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Genomic Signature-Based Identification of Influenza A Viruses Using RT-PCR/Electro-Spray Ionization Mass Spectrometry (ESI-MS) Technology

  • Varough M. Deyde,

    Affiliation Influenza Division, National Center for Immunization and Respiratory Diseases, Centers for Disease Control and Prevention, Atlanta, Georgia, United States of America

  • Rangarajan Sampath,

    Affiliation Genomics & Computational Biology, Ibis Biosciences, Carlsbad, California, United States of America

  • Rebecca J. Garten,

    Affiliation Influenza Division, National Center for Immunization and Respiratory Diseases, Centers for Disease Control and Prevention, Atlanta, Georgia, United States of America

  • Patrick J. Blair,

    Affiliation Naval Respiratory Disease Laboratory, Naval Health Research Center, San Diego, California, United States of America

  • Christopher A. Myers,

    Affiliation Naval Respiratory Disease Laboratory, Naval Health Research Center, San Diego, California, United States of America

  • Christian Massire,

    Affiliation Genomics & Computational Biology, Ibis Biosciences, Carlsbad, California, United States of America

  • Heather Matthews,

    Affiliation Genomics & Computational Biology, Ibis Biosciences, Carlsbad, California, United States of America

  • Pavel Svoboda,

    Affiliation Division of Scientific Resources, National Center for Emerging and Zoonotic Infectious Diseases, Centers for Disease Control and Prevention, Atlanta, Georgia, United States of America

  • Matthew S. Reed,

    Affiliation Division of Scientific Resources, National Center for Emerging and Zoonotic Infectious Diseases, Centers for Disease Control and Prevention, Atlanta, Georgia, United States of America

  • Jan Pohl,

    Affiliation Division of Scientific Resources, National Center for Emerging and Zoonotic Infectious Diseases, Centers for Disease Control and Prevention, Atlanta, Georgia, United States of America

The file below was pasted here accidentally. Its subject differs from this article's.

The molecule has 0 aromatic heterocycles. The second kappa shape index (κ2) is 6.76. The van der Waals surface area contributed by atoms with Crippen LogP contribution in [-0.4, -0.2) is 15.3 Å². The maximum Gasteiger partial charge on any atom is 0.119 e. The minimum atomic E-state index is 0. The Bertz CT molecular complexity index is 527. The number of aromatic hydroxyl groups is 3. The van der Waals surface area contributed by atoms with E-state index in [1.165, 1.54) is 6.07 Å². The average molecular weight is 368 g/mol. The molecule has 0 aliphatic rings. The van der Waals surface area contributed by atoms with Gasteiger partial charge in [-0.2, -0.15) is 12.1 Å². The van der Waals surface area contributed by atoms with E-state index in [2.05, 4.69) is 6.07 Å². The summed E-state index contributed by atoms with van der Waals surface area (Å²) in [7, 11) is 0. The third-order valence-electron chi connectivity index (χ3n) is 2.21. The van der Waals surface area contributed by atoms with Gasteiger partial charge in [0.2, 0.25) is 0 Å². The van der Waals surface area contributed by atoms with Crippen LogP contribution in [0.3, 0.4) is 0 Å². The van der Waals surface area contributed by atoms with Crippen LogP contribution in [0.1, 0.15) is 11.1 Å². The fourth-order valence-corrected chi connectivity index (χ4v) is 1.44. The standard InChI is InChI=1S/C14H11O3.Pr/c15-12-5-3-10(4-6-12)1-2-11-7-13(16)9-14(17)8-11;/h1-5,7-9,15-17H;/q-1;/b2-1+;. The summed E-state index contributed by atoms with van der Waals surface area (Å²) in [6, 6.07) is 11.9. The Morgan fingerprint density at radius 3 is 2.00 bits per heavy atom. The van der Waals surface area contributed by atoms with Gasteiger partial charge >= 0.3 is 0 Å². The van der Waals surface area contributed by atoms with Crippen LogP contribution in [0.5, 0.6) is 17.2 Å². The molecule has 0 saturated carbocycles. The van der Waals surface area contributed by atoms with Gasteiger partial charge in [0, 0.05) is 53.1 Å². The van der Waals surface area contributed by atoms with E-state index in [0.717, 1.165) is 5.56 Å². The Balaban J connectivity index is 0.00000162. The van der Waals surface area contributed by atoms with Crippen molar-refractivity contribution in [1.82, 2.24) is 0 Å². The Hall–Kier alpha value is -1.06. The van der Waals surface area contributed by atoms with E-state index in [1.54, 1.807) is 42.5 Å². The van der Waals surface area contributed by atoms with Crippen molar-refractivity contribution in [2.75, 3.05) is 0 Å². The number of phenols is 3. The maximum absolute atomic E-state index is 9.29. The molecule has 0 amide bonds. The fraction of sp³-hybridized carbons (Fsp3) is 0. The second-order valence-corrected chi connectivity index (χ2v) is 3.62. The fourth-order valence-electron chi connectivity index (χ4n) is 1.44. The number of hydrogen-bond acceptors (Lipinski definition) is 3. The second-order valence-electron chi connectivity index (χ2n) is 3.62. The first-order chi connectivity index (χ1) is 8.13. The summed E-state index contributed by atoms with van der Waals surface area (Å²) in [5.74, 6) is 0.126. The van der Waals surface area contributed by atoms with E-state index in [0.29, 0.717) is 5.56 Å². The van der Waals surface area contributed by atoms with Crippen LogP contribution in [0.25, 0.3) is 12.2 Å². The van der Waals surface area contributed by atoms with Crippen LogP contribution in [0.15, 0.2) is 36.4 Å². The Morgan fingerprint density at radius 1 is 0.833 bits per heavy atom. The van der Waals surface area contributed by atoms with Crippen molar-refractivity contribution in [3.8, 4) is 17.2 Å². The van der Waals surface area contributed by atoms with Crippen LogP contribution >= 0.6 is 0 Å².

• Alexander I. Klimov,

    Affiliation Influenza Division, National Center for Immunization and Respiratory Diseases, Centers for Disease Control and Prevention, Atlanta, Georgia, United States of America

  • Larisa V. Gubareva

    lqg3@cdc.gov

    Affiliation Influenza Division, National Center for Immunization and Respiratory Diseases, Centers for Disease Control and Prevention, Atlanta, Georgia, United States of America

Genomic Signature-Based Identification of Influenza A Viruses Using RT-PCR/Electro-Spray Ionization Mass Spectrometry (ESI-MS) Technology

  • Varough M. Deyde, 
  • Rangarajan Sampath, 
  • Rebecca J. Garten, 
  • Patrick J. Blair, 
  • Christopher A. Myers, 
  • Christian Massire, 
  • Heather Matthews, 
  • Pavel Svoboda, 
  • Matthew S. Reed, 
  • Jan Pohl
PLOS
x

Abstract

Background

The emergence and rapid spread of the 2009 H1N1 pandemic influenza A virus (H1N1pdm) in humans highlights the importance of enhancing the capability of existing influenza surveillance systems with tools for rapid identification of emerging and re-emerging viruses. One of the new approaches is the RT-PCR electrospray ionization mass spectrometry (RT-PCR/ESI-MS) technology, which is based on analysis of base composition (BC) of RT-PCR amplicons from influenza “core” genes. Combination of the BC signatures represents a “genomic print” of an influenza A virus.

Methodology/Principal Findings

Here, 757 samples collected between 2006 and 2009 were tested, including 302 seasonal H1N1, 171 H3N2, 7 swine triple reassortants, and 277 H1N1pdm viruses. Of the 277 H1N1pdm samples, 209 were clinical specimens (throat, nasal and nasopharyngeal swabs, nasal washes, blood and sputum). BC signatures for the clinical specimen from one of the first cases of the 2009 pandemic, A/California/04/2009, confirmed it as an unusual, previously unrecognized influenza A virus, with “core” genes related to viruses of avian, human and swine origins. Subsequent analysis of additional 276 H1N1pdm samples revealed that they shared the genomic print of A/California/04/2009, which differed from those of North American swine triple reassortant viruses, seasonal H1N1 and H3N2 and other viruses tested. Moreover, this assay allowed distinction between “core” genes of co-circulating groups of seasonal H1N1, such as clades 2B, 2C, and their reassortants with dual antiviral resistance to adamantanes and oseltamivir.